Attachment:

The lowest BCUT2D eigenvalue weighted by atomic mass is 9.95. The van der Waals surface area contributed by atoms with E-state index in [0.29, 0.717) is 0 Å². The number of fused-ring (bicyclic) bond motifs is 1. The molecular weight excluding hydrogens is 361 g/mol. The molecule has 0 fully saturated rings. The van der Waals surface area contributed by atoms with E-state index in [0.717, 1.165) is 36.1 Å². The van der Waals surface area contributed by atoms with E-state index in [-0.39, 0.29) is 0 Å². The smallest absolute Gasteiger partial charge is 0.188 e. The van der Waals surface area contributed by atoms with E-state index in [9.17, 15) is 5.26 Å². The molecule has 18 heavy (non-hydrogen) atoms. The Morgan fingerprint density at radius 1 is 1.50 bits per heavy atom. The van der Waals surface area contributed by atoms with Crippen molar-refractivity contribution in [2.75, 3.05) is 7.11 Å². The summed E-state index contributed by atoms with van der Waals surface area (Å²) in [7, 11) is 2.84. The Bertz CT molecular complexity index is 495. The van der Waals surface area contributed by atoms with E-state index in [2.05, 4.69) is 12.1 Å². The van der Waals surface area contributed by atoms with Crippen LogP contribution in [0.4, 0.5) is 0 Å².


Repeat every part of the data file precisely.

The lowest BCUT2D eigenvalue weighted by atomic mass is 9.95. The van der Waals surface area contributed by atoms with E-state index in [0.29, 0.717) is 0 Å². The number of fused-ring (bicyclic) bond motifs is 1. The molecular weight excluding hydrogens is 361 g/mol. The molecule has 0 fully saturated rings. The van der Waals surface area contributed by atoms with E-state index in [0.717, 1.165) is 36.1 Å². The van der Waals surface area contributed by atoms with E-state index in [-0.39, 0.29) is 0 Å². The smallest absolute Gasteiger partial charge is 0.188 e. The van der Waals surface area contributed by atoms with E-state index in [9.17, 15) is 5.26 Å². The molecule has 18 heavy (non-hydrogen) atoms. The Morgan fingerprint density at radius 1 is 1.50 bits per heavy atom. The van der Waals surface area contributed by atoms with Crippen molar-refractivity contribution in [2.75, 3.05) is 7.11 Å². The summed E-state index contributed by atoms with van der Waals surface area (Å²) in [7, 11) is 2.84. The Bertz CT molecular complexity index is 495. The van der Waals surface area contributed by atoms with E-state index in [2.05, 4.69) is 12.1 Å². The van der Waals surface area contributed by atoms with Crippen LogP contribution in [0.4, 0.5) is 0 Å².